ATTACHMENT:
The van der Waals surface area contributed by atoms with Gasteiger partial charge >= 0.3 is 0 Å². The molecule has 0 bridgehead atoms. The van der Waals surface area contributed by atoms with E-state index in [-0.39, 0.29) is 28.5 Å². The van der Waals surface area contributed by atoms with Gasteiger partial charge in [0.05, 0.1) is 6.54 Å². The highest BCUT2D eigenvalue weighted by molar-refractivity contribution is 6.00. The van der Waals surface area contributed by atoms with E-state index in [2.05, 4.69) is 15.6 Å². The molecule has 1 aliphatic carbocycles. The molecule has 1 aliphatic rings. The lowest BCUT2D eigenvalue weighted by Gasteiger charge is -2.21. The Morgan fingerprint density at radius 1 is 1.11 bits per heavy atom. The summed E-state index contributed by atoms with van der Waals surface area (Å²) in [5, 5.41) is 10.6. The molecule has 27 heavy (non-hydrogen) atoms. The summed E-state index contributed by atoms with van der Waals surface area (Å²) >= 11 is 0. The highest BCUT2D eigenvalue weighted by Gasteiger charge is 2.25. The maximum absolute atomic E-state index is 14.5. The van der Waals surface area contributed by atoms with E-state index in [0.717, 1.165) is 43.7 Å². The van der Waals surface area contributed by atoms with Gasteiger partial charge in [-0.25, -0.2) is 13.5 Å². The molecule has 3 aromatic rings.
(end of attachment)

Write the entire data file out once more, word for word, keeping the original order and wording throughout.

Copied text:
The van der Waals surface area contributed by atoms with Gasteiger partial charge >= 0.3 is 0 Å². The molecule has 0 bridgehead atoms. The van der Waals surface area contributed by atoms with E-state index in [-0.39, 0.29) is 28.5 Å². The van der Waals surface area contributed by atoms with Gasteiger partial charge in [0.05, 0.1) is 6.54 Å². The highest BCUT2D eigenvalue weighted by molar-refractivity contribution is 6.00. The van der Waals surface area contributed by atoms with E-state index in [2.05, 4.69) is 15.6 Å². The molecule has 1 aliphatic carbocycles. The molecule has 1 aliphatic rings. The lowest BCUT2D eigenvalue weighted by Gasteiger charge is -2.21. The Morgan fingerprint density at radius 1 is 1.11 bits per heavy atom. The summed E-state index contributed by atoms with van der Waals surface area (Å²) in [5, 5.41) is 10.6. The molecule has 27 heavy (non-hydrogen) atoms. The summed E-state index contributed by atoms with van der Waals surface area (Å²) >= 11 is 0. The highest BCUT2D eigenvalue weighted by Gasteiger charge is 2.25. The maximum absolute atomic E-state index is 14.5. The van der Waals surface area contributed by atoms with E-state index in [0.717, 1.165) is 43.7 Å². The van der Waals surface area contributed by atoms with Gasteiger partial charge in [-0.25, -0.2) is 13.5 Å². The molecule has 3 aromatic rings.